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Burke-Caesar: It’s not the end. Get up and move on

Burke-Caesar: It’s not the end. Get up and move on

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The Golden Years Activity Centre located at Black Point was on Monday transformed into a venue of fellowship, with melodious signing and prayers,{{more}} as over fifty visually impaired persons from across St Vincent met for the first time, in a meet and greet atmosphere.

Organized by Vernette Burke-Caesar, the event had as its objective to bring together blind persons to share testimonies about their disability, as well as to have fun as a team.

Burke-Caesar, who has been blind for the past four years, told SEARCHLIGHT that she lost her vision over a period of time and since then she had been faced with many new challenges in her life.

She explained it is for this reason that she took it upon herself to organize an event which took two years of planning, where visually impaired persons could come together and share life experiences.

“After I became blind, I realized that there are many struggles. For instance, we (blind persons) have been pushed aside in a sense, and I realize that there are other persons who are blind, and I just wanted to encourage others to come out and realize that we are special.

“We are not dead, and it is not the end of us. We can still move on in life,” the joyful lady said.

From as far as Mesopotamia, Richland Park, Park Hill, South Rivers, Georgetown and surrounding areas, Monday’s event was attended by over fifty persons.

Caesar said she was overwhelmed with joy by the response.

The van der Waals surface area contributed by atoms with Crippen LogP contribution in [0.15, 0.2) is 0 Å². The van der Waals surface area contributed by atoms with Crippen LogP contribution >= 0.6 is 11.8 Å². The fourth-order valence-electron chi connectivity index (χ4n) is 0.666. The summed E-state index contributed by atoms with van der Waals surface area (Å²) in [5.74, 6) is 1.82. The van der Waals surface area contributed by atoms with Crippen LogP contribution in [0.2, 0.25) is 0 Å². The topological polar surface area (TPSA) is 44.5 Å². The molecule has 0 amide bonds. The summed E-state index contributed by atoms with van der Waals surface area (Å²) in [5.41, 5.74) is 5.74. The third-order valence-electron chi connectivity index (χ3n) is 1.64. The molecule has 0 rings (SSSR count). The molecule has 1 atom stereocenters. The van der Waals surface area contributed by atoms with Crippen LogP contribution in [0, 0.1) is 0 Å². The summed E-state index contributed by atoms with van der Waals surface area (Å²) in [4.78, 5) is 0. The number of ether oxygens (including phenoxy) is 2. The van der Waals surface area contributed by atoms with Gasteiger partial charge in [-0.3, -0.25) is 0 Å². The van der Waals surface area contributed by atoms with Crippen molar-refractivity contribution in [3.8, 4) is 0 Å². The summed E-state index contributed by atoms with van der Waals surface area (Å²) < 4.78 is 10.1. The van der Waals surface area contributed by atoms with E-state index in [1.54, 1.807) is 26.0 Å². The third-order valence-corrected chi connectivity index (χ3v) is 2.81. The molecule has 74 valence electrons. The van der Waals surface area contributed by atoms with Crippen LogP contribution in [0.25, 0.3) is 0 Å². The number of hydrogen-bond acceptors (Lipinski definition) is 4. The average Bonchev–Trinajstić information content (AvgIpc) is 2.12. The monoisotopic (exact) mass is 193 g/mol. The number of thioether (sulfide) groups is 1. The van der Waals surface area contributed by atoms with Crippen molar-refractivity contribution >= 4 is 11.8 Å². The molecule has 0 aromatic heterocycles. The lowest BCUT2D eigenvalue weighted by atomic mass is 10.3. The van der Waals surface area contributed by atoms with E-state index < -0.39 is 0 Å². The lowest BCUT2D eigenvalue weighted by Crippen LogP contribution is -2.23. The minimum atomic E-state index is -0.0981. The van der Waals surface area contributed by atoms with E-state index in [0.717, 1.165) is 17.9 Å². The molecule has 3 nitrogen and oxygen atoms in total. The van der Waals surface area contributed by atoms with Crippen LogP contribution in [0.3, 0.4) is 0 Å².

“I am very happy. I almost cried when I realized how many persons turned out.”

She encouraged other visually impaired persons not to give up on life because “it is not the end of the road for them.”

“I encourage them to first know God and pick up from there and move on….

“Being blind is like the first half of any session. It’s like when you are playing netball or football there is a half time break. Well, this can be classed as just another halftime.

“There is still another half to go,” she added.

Meanwhile, Polly Oliver, Coordinator for the Gender Affairs Division (Ministry of National Mobilization and Social Development)etc commended Caesar for undertaking the initiative and told SEARCHLIGHT that Monday’s event was something worthwhile.

“It’s an opportunity for all the persons who are blind to come together to share how they feel in their blindness.

“I am pleased that the organizers of this meeting would have tried to get something of this nature together so that persons could come together and hear from each other about how they feel about their blindness,” Olliver stated.

With smiles on their faces, a few of the participants expressed to SEARCHLIGHT their satisfaction with the day’s proceedings.(AA)

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